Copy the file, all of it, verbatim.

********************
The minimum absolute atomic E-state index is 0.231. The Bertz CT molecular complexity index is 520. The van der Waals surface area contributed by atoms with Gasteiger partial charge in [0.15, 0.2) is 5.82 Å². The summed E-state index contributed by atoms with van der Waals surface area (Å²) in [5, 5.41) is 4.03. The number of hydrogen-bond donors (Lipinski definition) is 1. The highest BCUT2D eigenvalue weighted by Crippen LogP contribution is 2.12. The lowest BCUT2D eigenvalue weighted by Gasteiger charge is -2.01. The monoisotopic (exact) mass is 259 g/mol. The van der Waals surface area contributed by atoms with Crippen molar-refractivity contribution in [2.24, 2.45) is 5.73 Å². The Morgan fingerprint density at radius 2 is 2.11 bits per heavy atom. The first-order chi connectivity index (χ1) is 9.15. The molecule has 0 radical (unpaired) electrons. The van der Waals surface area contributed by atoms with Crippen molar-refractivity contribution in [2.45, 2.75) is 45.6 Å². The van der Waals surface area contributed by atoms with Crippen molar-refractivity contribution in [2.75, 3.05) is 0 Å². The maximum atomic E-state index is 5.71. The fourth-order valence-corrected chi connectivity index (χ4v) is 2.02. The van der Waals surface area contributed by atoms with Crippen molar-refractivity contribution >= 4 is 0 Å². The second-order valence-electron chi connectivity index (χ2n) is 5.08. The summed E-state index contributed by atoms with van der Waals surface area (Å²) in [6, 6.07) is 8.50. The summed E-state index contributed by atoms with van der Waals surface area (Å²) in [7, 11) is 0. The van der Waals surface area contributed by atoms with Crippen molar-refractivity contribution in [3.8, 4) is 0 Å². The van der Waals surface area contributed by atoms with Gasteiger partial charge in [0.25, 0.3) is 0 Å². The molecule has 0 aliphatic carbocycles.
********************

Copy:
The minimum absolute atomic E-state index is 0.231. The Bertz CT molecular complexity index is 520. The van der Waals surface area contributed by atoms with Gasteiger partial charge in [0.15, 0.2) is 5.82 Å². The summed E-state index contributed by atoms with van der Waals surface area (Å²) in [5, 5.41) is 4.03. The number of hydrogen-bond donors (Lipinski definition) is 1. The highest BCUT2D eigenvalue weighted by Crippen LogP contribution is 2.12. The lowest BCUT2D eigenvalue weighted by Gasteiger charge is -2.01. The monoisotopic (exact) mass is 259 g/mol. The van der Waals surface area contributed by atoms with Crippen molar-refractivity contribution in [2.24, 2.45) is 5.73 Å². The Morgan fingerprint density at radius 2 is 2.11 bits per heavy atom. The first-order chi connectivity index (χ1) is 9.15. The molecule has 0 radical (unpaired) electrons. The van der Waals surface area contributed by atoms with Crippen molar-refractivity contribution in [2.45, 2.75) is 45.6 Å². The van der Waals surface area contributed by atoms with Crippen molar-refractivity contribution in [2.75, 3.05) is 0 Å². The maximum atomic E-state index is 5.71. The fourth-order valence-corrected chi connectivity index (χ4v) is 2.02. The van der Waals surface area contributed by atoms with Crippen molar-refractivity contribution >= 4 is 0 Å². The second-order valence-electron chi connectivity index (χ2n) is 5.08. The summed E-state index contributed by atoms with van der Waals surface area (Å²) in [6, 6.07) is 8.50. The summed E-state index contributed by atoms with van der Waals surface area (Å²) in [7, 11) is 0. The van der Waals surface area contributed by atoms with Crippen molar-refractivity contribution in [3.8, 4) is 0 Å². The van der Waals surface area contributed by atoms with Gasteiger partial charge in [0.25, 0.3) is 0 Å². The molecule has 0 aliphatic carbocycles.